Senator Sal DiDomenico worked alongside his colleagues to secure billions of dollars in this year’s state budget to improve our schools, support educators, expand access to early education and ensure students from all zip codes and of any ability can learn and thrive. This broad funding will invest tens of millions of dollars into all levels of education in Cambridge, Charlestown, Chelsea, and Everett.
“Education funding has been a top priority of mine for my entire Senate career, and I can say, without a doubt, this has been the best budget for education that I’ve seen throughout my 13 years at the State House,” said State Senator Sal DiDomenico, Senate Vice Chair of the Legislature’s Joint Committee on Education. “These transformative investments are going to be a game changer for residents in my district and for districts across Massachusetts. I want to thank Senate President Karen E. Spilka, Chair Rodrigues, the Ways and Means staff, and all my colleagues for putting together a budget that will guarantee all our students can eat for free, fund schools to ensure children can get a world class education and increase access to early education and community college.”
Senator DiDomenico personally fought for years to achieve many of these programs, including Universal School Meals, in-state tuition for students regardless of immigration status, increased funding for early education and care, among others. Learn about the education highlights in this year’s budget:
Universal School Meals
$171.5 million to provide universal school meals to all students free of charge, making Massachusetts the eighth state in the country to make the program permanent. According to the Feed Kids Campaign, 80,000 additional children ate school lunch daily in October 2022 compared to October 2019 as a result of this program.
Free Community College
$50 million will support free community college across all campuses by fall of 2024.
$20 million for the MassReconnect program, as a first step toward free community college in the Commonwealth for those aged 25 and older.
$18 million for a free community college pilot program for nursing students to support an in-demand workforce area and build toward universal free community college in the fall of 2024.
$12 million for free community college implementation supports to collect necessary data, develop best practices, and build capacity for free community college in the fall of 2024.
Chapter 70 Education Funding
For K-12 education, the FY24 budget meets the Legislature’s commitment to the Student Opportunity Act (SOA) by investing $6.59 billion in Chapter 70 funding, an increase of $604 million over FY 2023 as well as doubling minimum Chapter 70 aid from $30 to $60 per pupil. This will increase Everett, Chelsea, Cambridge and Charlestown’s school funding by millions of dollars this fiscal year.
Special Education Circuit Breaker
This budget invests $504.5 million for the special education (SPED) circuit breaker. This is an increase of over $30 million from FY23 levels. This critical program supports school districts with special education costs and ensures we can invest the necessary funding so students of all abilities can get the best out of our school system.
Charter School Reimbursement
$232.6 million allotted for fiscal year 2024 reimbursements to certain cities, towns and regional school districts for charter school tuition and the per-pupil capital facilities component included in the charter school tuition amount for commonwealth charter schools.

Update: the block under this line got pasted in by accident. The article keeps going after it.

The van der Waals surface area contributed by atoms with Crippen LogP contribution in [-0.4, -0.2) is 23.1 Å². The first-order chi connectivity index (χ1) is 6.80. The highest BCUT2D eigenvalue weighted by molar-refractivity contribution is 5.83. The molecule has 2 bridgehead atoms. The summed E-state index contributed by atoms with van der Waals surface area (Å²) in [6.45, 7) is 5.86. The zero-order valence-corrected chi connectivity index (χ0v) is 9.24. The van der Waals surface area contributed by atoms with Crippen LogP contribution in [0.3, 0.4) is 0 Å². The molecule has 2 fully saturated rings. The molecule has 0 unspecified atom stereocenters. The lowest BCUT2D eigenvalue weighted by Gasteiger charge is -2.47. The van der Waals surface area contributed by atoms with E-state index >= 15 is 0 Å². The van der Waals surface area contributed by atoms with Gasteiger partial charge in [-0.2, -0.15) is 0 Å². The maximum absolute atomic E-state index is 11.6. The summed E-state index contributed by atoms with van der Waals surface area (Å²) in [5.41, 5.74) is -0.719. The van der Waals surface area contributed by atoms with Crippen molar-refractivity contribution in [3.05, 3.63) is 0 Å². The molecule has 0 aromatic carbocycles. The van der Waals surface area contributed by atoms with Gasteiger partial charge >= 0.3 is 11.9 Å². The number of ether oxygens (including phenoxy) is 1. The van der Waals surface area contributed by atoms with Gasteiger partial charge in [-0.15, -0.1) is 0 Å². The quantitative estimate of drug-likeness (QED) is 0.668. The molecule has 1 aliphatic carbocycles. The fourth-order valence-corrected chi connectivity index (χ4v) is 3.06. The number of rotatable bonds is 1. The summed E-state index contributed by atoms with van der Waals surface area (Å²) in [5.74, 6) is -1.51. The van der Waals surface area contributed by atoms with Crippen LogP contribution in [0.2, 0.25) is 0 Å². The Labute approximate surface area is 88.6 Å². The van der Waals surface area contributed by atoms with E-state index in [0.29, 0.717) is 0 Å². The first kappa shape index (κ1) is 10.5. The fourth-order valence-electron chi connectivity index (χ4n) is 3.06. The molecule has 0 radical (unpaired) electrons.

In-State Tuition for Students Regardless of Immigration Status
The FY24 budget also provides access to in-state tuition for students without a documented immigration status. All students who have attended a Massachusetts high school for at least three years and graduated or obtained a GED in the state will qualify for in-state tuition rates at Massachusetts public colleges or universities, regardless of immigration status. Tuition equity will help accomplish the Commonwealth’s goals of growing the middle class, building the state’s workforce, and supporting the economy.
Early Education and Care
$1.5 billion investment in early education and care—the largest-ever annual appropriation for early education and care in Massachusetts history.
$85 million in rate increases for subsidized childcare providers across the Commonwealth:
$20M for rate increases for all providers (center and family) – new line item
$35M for Center-based providers for FY23 ($25M allowed for unspent FY23 subsidy funds and $15M grants for providers’ personal childcare)
$25M rate reserve
$475 million for the Commonwealth Cares for Children (C3) grants; FY24 is the first fiscal year in which the annual state budget includes a full year of funding for C3 grants, signaling a historic commitment to maintain this crucial lifeline for our early education and care sector.
$42.9 million for Early Intervention (EI) services, ensuring supports remain accessible and available to infants and young toddlers with developmental delays and disabilities.
$17.5M for Head Start grants
$20.5M for CPPI grants (Commonwealth Preschool Partnership Initiative, also known as preschool expansion)
Building and Improving Schools
$100 million for Massachusetts School Building Authority (MSBA) capital supports for cities, towns and school districts experiencing extraordinary school project costs impacted by post-COVID inflationary pressures.
$50 million to create Green School Works, a competitive grant program for projects related to installation and maintenance of clean energy infrastructure at public schools. The program will be administered by the Department of Elementary and Secondary Education (DESE) and preference will be given to schools serving low-income and environmental justice populations.